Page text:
The Soaring Falcon practice-owner Alex Falcon-Huerta, for example, relies on a less structured but no less complete mix. “I speak to people in the industry all the time. Also, close friends who have successful businesses, mentors, clients, ACCA, Xero. So many people offer support”.

Know, like and trust

The underlying themes revert back to finding those you know, like and trust, respect, and has the expertise or specialism that you need.

And in the end, Glynn Davison from Harlands concludes that accountants are not so dissimilar to their clients in this way.

“Accounting practices are businesses and we need to think at the same level as the best leaders. I’ve been a member of Vistage for three years now and it shapes your thinking. You need someone outside of the accountancy sector to push you to think outside of the accountancy box. It’s a private advisory group for CEOs and MDs and has been hugely valuable for my learning as a leader and our business as a whole - we now understand how little we actually knew about business growth, and help our clients understand that about themselves too. Numbers are only ever a part of the business growth journey!”

Thinking about the outcomes here is also the consistent theme. Whether it’s the ‘needs must’ of a specific hot challenge, preparing your business for a specific outcome like maximising value at time of sale, fuelling your passion for knowledge and new ideas, or working through a formal structure on a range of business growth areas.

Your adviser is who you need at the right time with the right insight.

Who is your trusted adviser? Do you rely on the same mentors mentioned above, or have we missed someone?

About Richard Sergeant

Richard Sergeant

Specialist insight and business development support for accountants and their vendors. Cloud advocate with a pragmatist eye.

Replies

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06th Feb 2018 10:50

Personally, I ask the mother of my children. If I just follow that advice I find it all works out nicely. I wonder if any of our other readers do that?

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to Tom 7000
06th Feb 2018 11:40

Eminently sensible...

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to Tom 7000
07th Feb 2018 08:53

Great idea.

My wife makes all the decisions on the personal side and just tells me what to do. That way I can never be wrong.

On the business side it helps to find someone who has been there, done that and got the T shirt.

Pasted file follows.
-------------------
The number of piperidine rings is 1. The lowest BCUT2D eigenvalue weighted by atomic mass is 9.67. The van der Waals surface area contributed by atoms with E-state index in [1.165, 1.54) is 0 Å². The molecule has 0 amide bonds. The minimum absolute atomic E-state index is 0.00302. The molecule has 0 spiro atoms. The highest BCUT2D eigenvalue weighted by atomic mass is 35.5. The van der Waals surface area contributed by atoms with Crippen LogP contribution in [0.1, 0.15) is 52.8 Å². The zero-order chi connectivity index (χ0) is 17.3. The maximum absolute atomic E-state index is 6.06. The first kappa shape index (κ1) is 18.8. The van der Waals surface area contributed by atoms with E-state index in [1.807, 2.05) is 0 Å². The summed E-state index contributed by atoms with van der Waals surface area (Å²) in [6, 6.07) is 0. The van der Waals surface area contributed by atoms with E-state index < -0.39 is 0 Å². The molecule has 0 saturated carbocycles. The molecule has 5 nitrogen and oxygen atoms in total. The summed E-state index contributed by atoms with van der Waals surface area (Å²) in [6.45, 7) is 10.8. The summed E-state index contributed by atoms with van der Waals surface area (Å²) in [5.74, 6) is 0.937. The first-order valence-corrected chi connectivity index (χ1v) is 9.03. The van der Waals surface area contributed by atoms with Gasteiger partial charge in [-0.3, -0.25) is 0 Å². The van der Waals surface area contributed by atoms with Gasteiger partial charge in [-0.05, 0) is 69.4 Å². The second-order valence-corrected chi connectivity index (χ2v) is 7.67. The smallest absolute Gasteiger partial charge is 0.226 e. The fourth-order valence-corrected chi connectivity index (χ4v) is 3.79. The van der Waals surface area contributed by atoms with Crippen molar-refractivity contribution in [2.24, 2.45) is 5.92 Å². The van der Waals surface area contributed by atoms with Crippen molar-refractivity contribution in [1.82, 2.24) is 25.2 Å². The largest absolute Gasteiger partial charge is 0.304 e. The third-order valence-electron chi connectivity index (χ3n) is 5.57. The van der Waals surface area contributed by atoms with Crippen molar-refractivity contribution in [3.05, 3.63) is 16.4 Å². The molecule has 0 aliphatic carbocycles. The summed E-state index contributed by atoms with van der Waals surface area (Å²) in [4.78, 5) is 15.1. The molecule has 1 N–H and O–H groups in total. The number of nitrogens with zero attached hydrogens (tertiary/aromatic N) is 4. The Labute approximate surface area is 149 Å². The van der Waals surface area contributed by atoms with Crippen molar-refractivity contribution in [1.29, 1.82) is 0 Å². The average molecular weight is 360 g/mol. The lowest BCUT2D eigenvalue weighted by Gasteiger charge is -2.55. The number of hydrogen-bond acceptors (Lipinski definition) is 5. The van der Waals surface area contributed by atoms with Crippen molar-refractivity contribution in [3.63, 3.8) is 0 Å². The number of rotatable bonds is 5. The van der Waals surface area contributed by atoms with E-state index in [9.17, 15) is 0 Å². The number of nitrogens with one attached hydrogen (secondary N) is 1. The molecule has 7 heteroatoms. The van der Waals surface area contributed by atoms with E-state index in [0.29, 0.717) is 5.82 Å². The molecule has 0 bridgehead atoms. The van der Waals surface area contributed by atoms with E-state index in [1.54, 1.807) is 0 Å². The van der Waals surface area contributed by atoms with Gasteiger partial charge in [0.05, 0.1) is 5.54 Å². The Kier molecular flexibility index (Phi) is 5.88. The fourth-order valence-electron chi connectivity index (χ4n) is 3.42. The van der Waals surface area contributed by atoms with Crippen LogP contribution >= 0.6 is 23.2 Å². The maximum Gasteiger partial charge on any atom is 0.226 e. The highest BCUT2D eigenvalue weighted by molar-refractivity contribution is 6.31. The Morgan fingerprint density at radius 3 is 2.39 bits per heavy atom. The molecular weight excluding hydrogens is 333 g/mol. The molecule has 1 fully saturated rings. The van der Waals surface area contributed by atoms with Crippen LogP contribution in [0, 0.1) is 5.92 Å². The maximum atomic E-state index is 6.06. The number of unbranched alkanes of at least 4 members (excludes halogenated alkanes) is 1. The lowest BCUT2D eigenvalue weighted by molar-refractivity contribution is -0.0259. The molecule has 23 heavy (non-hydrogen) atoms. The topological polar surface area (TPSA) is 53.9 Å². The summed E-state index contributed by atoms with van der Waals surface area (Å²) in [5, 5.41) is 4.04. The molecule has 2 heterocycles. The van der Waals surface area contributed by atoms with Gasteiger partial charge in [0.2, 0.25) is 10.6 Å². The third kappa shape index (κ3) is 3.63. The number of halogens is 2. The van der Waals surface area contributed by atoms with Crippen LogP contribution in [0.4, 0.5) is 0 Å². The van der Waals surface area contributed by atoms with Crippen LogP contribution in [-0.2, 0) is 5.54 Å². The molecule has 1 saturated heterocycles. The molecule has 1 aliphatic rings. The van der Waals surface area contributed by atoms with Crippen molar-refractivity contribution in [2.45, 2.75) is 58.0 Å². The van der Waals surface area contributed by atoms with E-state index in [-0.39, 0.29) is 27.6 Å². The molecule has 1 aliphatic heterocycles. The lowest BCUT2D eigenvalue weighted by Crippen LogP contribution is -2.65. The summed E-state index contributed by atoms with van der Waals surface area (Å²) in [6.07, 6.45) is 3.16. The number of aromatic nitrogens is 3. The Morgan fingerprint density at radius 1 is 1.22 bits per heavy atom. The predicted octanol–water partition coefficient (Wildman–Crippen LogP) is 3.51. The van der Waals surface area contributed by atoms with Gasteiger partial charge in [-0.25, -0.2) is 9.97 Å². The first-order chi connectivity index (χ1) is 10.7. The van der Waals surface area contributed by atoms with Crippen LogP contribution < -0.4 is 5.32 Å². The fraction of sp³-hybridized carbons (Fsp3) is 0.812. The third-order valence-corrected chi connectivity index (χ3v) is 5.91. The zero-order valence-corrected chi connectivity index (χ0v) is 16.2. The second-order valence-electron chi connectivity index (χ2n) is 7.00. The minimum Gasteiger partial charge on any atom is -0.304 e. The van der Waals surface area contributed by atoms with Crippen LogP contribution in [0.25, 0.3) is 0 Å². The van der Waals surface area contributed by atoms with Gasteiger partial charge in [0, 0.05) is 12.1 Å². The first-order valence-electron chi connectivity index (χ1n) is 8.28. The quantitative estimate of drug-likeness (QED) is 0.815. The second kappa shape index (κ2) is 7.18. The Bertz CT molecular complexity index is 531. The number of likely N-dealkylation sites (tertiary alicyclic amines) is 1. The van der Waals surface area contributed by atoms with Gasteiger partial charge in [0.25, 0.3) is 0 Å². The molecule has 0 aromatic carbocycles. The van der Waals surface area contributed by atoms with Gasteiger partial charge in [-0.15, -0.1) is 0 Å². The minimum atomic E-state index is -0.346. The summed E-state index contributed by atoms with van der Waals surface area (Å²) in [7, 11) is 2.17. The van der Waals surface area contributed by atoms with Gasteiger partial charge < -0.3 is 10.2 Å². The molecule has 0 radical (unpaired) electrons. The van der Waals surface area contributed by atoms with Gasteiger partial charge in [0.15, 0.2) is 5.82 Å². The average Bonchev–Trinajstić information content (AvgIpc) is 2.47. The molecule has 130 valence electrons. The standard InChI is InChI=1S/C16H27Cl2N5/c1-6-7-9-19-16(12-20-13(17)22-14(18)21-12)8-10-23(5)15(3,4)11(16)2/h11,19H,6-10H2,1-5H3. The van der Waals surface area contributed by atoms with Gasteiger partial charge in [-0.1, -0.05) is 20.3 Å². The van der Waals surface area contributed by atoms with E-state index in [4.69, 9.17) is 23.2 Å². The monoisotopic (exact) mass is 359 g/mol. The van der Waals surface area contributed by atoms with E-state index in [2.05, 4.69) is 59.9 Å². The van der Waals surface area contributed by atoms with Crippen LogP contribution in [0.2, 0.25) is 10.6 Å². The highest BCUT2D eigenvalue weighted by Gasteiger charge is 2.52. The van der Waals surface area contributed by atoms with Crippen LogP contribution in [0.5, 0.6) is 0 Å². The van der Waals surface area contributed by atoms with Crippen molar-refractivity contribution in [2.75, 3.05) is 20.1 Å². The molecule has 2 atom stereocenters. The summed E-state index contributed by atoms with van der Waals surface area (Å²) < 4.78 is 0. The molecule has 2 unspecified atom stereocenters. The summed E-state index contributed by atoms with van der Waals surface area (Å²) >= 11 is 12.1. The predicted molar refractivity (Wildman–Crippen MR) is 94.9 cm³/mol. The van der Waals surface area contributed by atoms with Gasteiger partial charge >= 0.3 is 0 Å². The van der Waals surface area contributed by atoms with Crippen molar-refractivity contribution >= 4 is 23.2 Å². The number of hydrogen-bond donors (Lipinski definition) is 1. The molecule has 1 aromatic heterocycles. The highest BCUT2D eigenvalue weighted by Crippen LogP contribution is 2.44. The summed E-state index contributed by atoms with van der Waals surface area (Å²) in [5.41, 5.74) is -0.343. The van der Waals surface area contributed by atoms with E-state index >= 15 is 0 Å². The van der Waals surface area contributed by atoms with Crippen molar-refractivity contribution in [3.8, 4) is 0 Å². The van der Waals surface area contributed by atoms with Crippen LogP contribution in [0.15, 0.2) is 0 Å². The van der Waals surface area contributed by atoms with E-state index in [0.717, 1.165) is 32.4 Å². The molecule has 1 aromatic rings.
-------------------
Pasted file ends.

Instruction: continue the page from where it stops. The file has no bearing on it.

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06th Feb 2018 10:50

Richard, are you Bob incognito???????????????
What a load of.........
Who do you turn to my lovely when your alone with the banker?
I don't have to say anything else do I.

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to johnjenkins
06th Feb 2018 11:12

You mean alone with a real live banker!!
Most of the ones I deal with these days, are attached to the wall with a three-pin plug.

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to johnjenkins
06th Feb 2018 11:39

I don't know, but Bob Incognito sounds like the lead singer of a band from the 70s - and that's definitely not me.

Other than that, asking those setting up new firms or have set up firms in the last few years, raised the question up. It's not always easy to know where to go to and where to get advice and insight - especially if they don't trust those that reinforce the approach to practice that they are trying to move away from.

Now.. Sleazy P Martini was always a rock star name I coveted.

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to rsergeant
06th Feb 2018 11:52

Must say I'm a Guns and Roses fan and perhaps a bit of Metallica.
The problem I have with your article, Richard, is that we are the people that business turn to and that's how it should be, because we should know the answers. If we don't then we haven't done our job properly. If we are advising mega corps and we can't advise ourselves then we must be in a very sorry state.
Perhaps we should tweet Donald to see what he thinks.

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By DJKL
to johnjenkins
07th Feb 2018 17:08

No need for that, John, I already post on here.

Donald without a The

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to DJKL
08th Feb 2018 08:50

You're not related are you? and where are your troosers?